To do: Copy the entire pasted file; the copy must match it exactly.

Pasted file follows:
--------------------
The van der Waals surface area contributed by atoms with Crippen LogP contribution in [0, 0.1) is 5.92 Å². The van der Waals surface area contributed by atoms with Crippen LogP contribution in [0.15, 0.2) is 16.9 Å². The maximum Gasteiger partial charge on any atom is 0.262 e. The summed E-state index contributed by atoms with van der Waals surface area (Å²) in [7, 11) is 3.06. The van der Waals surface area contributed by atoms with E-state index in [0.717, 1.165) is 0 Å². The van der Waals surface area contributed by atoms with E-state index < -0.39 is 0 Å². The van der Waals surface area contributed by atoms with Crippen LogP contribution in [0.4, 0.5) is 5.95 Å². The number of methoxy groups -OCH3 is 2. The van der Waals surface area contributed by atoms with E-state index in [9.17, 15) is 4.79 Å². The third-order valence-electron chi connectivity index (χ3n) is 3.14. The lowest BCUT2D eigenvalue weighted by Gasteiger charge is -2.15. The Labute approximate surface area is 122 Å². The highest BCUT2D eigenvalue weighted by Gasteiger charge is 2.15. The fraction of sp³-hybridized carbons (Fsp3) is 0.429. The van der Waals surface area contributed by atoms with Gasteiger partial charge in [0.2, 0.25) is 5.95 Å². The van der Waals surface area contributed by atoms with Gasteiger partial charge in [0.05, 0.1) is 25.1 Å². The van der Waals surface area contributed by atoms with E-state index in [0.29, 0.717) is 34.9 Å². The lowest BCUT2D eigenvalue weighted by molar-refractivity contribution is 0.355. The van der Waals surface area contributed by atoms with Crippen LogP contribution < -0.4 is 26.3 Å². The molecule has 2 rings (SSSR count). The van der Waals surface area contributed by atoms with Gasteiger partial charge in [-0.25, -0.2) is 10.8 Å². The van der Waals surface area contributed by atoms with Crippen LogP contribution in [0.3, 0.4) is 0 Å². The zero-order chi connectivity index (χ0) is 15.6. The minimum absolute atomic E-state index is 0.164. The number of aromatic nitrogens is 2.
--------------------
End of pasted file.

The van der Waals surface area contributed by atoms with Crippen LogP contribution in [0, 0.1) is 5.92 Å². The van der Waals surface area contributed by atoms with Crippen LogP contribution in [0.15, 0.2) is 16.9 Å². The maximum Gasteiger partial charge on any atom is 0.262 e. The summed E-state index contributed by atoms with van der Waals surface area (Å²) in [7, 11) is 3.06. The van der Waals surface area contributed by atoms with E-state index in [0.717, 1.165) is 0 Å². The van der Waals surface area contributed by atoms with E-state index < -0.39 is 0 Å². The van der Waals surface area contributed by atoms with Crippen LogP contribution in [0.4, 0.5) is 5.95 Å². The number of methoxy groups -OCH3 is 2. The van der Waals surface area contributed by atoms with E-state index in [9.17, 15) is 4.79 Å². The third-order valence-electron chi connectivity index (χ3n) is 3.14. The lowest BCUT2D eigenvalue weighted by Gasteiger charge is -2.15. The Labute approximate surface area is 122 Å². The highest BCUT2D eigenvalue weighted by Gasteiger charge is 2.15. The fraction of sp³-hybridized carbons (Fsp3) is 0.429. The van der Waals surface area contributed by atoms with Gasteiger partial charge in [0.2, 0.25) is 5.95 Å². The van der Waals surface area contributed by atoms with Gasteiger partial charge in [0.05, 0.1) is 25.1 Å². The van der Waals surface area contributed by atoms with E-state index in [0.29, 0.717) is 34.9 Å². The lowest BCUT2D eigenvalue weighted by molar-refractivity contribution is 0.355. The van der Waals surface area contributed by atoms with Crippen LogP contribution < -0.4 is 26.3 Å². The molecule has 2 rings (SSSR count). The van der Waals surface area contributed by atoms with Gasteiger partial charge in [-0.25, -0.2) is 10.8 Å². The van der Waals surface area contributed by atoms with Crippen LogP contribution in [0.3, 0.4) is 0 Å². The zero-order chi connectivity index (χ0) is 15.6. The minimum absolute atomic E-state index is 0.164. The number of aromatic nitrogens is 2.